Yet another survey from yet another credible source suggests that Americans care more about climate change than we would be lead to think after all the political rhetoric about it from both sides of the Congressional aisle. In fact, the more a climate change issue is tied to a specific economic policy, the closer to agreement all of the major political parties seem to move.
This time, the data I am considering comes from the Yale Project on Climate Change Communication, in the form of a report called "Public Support for Climate and Energy Policies in November 2011." The key highlight of the report is this:
- 70 percent of Americans say that global warming should be a very high, high or medium priority for Congress. As you might guess, the report among registered Republicans was much lower (44 percent) and higher among registered Democrats (85 percent). Independents were almost right on the average.
That's the highest level finding, and it doesn't seem all that surprising. Although, perhaps, somewhat higher than I might have expected. I actually found these threes statistics even more intriguing, because they directly relate to U.S. economic policy.
- 90 percent of Americans say that developing clean energy should be a very higher, high or medium priority. This time, there was far more buy-in among registered Republicans, who were at 82 percent. The result was 91 percent among Independents and 97 percent among registered Democrats.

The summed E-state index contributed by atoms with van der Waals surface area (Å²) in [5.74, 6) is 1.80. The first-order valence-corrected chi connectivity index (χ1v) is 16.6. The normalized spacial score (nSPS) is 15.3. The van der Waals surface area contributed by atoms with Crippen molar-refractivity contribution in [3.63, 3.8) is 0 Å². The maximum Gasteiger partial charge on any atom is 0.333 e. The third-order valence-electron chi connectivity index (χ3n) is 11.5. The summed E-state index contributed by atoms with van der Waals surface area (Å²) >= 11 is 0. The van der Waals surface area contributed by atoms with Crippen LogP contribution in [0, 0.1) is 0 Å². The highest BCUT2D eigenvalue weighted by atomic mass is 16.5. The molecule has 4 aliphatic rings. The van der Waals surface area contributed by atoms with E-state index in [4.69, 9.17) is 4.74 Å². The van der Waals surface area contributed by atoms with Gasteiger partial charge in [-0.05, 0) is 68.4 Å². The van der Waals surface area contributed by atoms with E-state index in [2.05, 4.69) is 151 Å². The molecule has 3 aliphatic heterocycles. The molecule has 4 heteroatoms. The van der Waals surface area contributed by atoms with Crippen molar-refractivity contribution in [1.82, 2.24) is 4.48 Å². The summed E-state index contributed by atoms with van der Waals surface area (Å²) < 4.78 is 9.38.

- 65 percent of Americans were in favor of a "revenue neutral" carbon tax, when it positioned in such a way as to decrease pollution and create jobs. The results along party lines were Republicans (51 percent), Independents (69 percent) and Democrats (77 percent)
- 69 percent were opposed to federal subsidies for fossil fuels. The party line responses were Republicans (67 percent), Independents (80 percent) and Democrats (68 percent).
The survey measured the responses of 1,000 adults surveyed during late October and early November 2011.
That last statistic was particularly illuminating, since Democrats and Republicans were actually in agreement on something.
Of course, if you tied any one of these questions to a potential negative impact on the local economy of the respondents, the views would be much different. Everyone wants U.S. spending to be cut, just not for the issues or causes they support.
This post was originally published on Smartplanet.com